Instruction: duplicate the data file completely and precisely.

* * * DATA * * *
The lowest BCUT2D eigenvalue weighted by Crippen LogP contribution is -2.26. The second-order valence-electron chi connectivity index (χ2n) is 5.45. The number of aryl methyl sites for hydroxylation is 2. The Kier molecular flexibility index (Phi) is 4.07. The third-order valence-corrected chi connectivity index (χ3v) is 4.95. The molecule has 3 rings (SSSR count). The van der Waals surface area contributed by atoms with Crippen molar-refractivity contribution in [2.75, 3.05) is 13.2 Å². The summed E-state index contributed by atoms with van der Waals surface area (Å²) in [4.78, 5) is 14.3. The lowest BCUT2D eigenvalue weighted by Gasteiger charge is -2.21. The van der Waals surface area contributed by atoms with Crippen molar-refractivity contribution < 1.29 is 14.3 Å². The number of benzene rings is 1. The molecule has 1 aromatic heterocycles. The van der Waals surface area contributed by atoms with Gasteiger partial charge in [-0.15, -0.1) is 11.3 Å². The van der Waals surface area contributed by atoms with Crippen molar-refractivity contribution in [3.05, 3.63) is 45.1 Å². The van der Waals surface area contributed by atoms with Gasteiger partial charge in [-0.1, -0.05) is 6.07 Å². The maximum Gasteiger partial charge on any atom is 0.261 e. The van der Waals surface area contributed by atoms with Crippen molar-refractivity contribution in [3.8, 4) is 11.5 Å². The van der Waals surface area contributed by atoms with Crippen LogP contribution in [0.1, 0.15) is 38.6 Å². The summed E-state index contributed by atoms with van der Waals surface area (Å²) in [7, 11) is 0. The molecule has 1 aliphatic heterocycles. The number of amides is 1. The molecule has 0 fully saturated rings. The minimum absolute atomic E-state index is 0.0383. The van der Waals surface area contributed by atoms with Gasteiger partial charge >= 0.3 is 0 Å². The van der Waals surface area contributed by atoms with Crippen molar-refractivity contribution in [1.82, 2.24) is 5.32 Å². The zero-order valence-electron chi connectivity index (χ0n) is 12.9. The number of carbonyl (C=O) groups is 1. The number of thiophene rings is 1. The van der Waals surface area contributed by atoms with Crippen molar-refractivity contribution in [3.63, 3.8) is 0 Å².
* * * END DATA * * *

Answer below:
The lowest BCUT2D eigenvalue weighted by Crippen LogP contribution is -2.26. The second-order valence-electron chi connectivity index (χ2n) is 5.45. The number of aryl methyl sites for hydroxylation is 2. The Kier molecular flexibility index (Phi) is 4.07. The third-order valence-corrected chi connectivity index (χ3v) is 4.95. The molecule has 3 rings (SSSR count). The van der Waals surface area contributed by atoms with Crippen molar-refractivity contribution in [2.75, 3.05) is 13.2 Å². The summed E-state index contributed by atoms with van der Waals surface area (Å²) in [4.78, 5) is 14.3. The lowest BCUT2D eigenvalue weighted by Gasteiger charge is -2.21. The van der Waals surface area contributed by atoms with Crippen molar-refractivity contribution < 1.29 is 14.3 Å². The number of benzene rings is 1. The molecule has 1 aromatic heterocycles. The van der Waals surface area contributed by atoms with Gasteiger partial charge in [-0.15, -0.1) is 11.3 Å². The van der Waals surface area contributed by atoms with Crippen molar-refractivity contribution in [3.05, 3.63) is 45.1 Å². The van der Waals surface area contributed by atoms with Gasteiger partial charge in [-0.1, -0.05) is 6.07 Å². The maximum Gasteiger partial charge on any atom is 0.261 e. The van der Waals surface area contributed by atoms with Crippen molar-refractivity contribution in [3.8, 4) is 11.5 Å². The van der Waals surface area contributed by atoms with Crippen LogP contribution in [0.1, 0.15) is 38.6 Å². The summed E-state index contributed by atoms with van der Waals surface area (Å²) in [7, 11) is 0. The molecule has 1 aliphatic heterocycles. The number of amides is 1. The molecule has 0 fully saturated rings. The minimum absolute atomic E-state index is 0.0383. The van der Waals surface area contributed by atoms with Gasteiger partial charge >= 0.3 is 0 Å². The van der Waals surface area contributed by atoms with Crippen molar-refractivity contribution in [1.82, 2.24) is 5.32 Å². The zero-order valence-electron chi connectivity index (χ0n) is 12.9. The number of carbonyl (C=O) groups is 1. The number of thiophene rings is 1. The van der Waals surface area contributed by atoms with Crippen molar-refractivity contribution in [3.63, 3.8) is 0 Å².